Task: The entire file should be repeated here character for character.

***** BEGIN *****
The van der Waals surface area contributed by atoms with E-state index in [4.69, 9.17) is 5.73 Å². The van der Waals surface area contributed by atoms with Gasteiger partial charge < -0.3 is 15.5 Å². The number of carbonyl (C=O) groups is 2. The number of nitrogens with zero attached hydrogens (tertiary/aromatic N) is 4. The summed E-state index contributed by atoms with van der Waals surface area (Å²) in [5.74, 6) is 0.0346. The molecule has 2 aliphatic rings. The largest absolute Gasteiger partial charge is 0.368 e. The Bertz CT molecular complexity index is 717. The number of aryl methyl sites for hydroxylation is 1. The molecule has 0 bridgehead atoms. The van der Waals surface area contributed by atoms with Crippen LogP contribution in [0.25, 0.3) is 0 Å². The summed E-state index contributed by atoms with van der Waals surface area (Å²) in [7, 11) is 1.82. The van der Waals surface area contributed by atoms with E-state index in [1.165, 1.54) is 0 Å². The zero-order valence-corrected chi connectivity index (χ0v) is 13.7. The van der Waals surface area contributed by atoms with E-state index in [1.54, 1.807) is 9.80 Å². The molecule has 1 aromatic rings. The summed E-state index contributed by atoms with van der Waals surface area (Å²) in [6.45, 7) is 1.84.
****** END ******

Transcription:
The van der Waals surface area contributed by atoms with E-state index in [4.69, 9.17) is 5.73 Å². The van der Waals surface area contributed by atoms with Gasteiger partial charge < -0.3 is 15.5 Å². The number of carbonyl (C=O) groups is 2. The number of nitrogens with zero attached hydrogens (tertiary/aromatic N) is 4. The summed E-state index contributed by atoms with van der Waals surface area (Å²) in [5.74, 6) is 0.0346. The molecule has 2 aliphatic rings. The largest absolute Gasteiger partial charge is 0.368 e. The Bertz CT molecular complexity index is 717. The number of aryl methyl sites for hydroxylation is 1. The molecule has 0 bridgehead atoms. The van der Waals surface area contributed by atoms with Crippen LogP contribution in [0.25, 0.3) is 0 Å². The summed E-state index contributed by atoms with van der Waals surface area (Å²) in [7, 11) is 1.82. The van der Waals surface area contributed by atoms with E-state index in [1.165, 1.54) is 0 Å². The zero-order valence-corrected chi connectivity index (χ0v) is 13.7. The van der Waals surface area contributed by atoms with E-state index in [1.54, 1.807) is 9.80 Å². The molecule has 1 aromatic rings. The summed E-state index contributed by atoms with van der Waals surface area (Å²) in [6.45, 7) is 1.84.